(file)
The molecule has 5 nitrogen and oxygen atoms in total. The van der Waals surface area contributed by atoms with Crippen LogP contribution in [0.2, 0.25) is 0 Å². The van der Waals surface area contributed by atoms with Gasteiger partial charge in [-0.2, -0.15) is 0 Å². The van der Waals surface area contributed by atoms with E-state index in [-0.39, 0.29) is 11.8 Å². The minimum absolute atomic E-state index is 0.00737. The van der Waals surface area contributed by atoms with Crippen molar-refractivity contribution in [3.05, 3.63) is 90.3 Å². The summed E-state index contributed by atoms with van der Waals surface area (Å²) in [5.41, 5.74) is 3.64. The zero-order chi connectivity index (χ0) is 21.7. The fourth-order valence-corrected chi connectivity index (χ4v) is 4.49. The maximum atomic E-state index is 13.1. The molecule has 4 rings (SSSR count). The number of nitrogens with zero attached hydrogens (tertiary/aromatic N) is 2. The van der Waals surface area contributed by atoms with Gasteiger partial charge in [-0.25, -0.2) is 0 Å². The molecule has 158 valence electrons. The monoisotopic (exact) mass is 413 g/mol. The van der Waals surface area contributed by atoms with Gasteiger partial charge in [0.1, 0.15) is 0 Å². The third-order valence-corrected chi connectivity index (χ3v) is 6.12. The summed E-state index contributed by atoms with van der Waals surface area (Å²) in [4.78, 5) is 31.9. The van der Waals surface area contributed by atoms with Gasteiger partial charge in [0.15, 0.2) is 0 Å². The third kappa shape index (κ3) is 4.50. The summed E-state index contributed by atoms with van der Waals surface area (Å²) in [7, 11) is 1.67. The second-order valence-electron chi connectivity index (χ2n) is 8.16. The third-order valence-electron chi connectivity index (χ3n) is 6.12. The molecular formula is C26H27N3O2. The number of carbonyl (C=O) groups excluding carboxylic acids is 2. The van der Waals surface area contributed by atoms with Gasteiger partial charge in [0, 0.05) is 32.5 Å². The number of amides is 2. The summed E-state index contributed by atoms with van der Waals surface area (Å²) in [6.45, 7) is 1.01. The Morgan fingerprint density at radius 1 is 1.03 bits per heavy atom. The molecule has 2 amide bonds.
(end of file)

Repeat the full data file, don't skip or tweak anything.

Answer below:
The molecule has 5 nitrogen and oxygen atoms in total. The van der Waals surface area contributed by atoms with Crippen LogP contribution in [0.2, 0.25) is 0 Å². The van der Waals surface area contributed by atoms with Gasteiger partial charge in [-0.2, -0.15) is 0 Å². The van der Waals surface area contributed by atoms with E-state index in [-0.39, 0.29) is 11.8 Å². The minimum absolute atomic E-state index is 0.00737. The van der Waals surface area contributed by atoms with Crippen molar-refractivity contribution in [3.05, 3.63) is 90.3 Å². The summed E-state index contributed by atoms with van der Waals surface area (Å²) in [5.41, 5.74) is 3.64. The zero-order chi connectivity index (χ0) is 21.7. The fourth-order valence-corrected chi connectivity index (χ4v) is 4.49. The maximum atomic E-state index is 13.1. The molecule has 4 rings (SSSR count). The number of nitrogens with zero attached hydrogens (tertiary/aromatic N) is 2. The van der Waals surface area contributed by atoms with Gasteiger partial charge in [-0.25, -0.2) is 0 Å². The molecule has 158 valence electrons. The monoisotopic (exact) mass is 413 g/mol. The van der Waals surface area contributed by atoms with Gasteiger partial charge in [0.1, 0.15) is 0 Å². The third-order valence-corrected chi connectivity index (χ3v) is 6.12. The summed E-state index contributed by atoms with van der Waals surface area (Å²) in [4.78, 5) is 31.9. The van der Waals surface area contributed by atoms with Gasteiger partial charge in [0.15, 0.2) is 0 Å². The third kappa shape index (κ3) is 4.50. The summed E-state index contributed by atoms with van der Waals surface area (Å²) in [7, 11) is 1.67. The second-order valence-electron chi connectivity index (χ2n) is 8.16. The third-order valence-electron chi connectivity index (χ3n) is 6.12. The molecular formula is C26H27N3O2. The number of carbonyl (C=O) groups excluding carboxylic acids is 2. The van der Waals surface area contributed by atoms with Gasteiger partial charge in [0, 0.05) is 32.5 Å². The number of amides is 2. The summed E-state index contributed by atoms with van der Waals surface area (Å²) in [6.45, 7) is 1.01. The Morgan fingerprint density at radius 1 is 1.03 bits per heavy atom. The molecule has 2 amide bonds.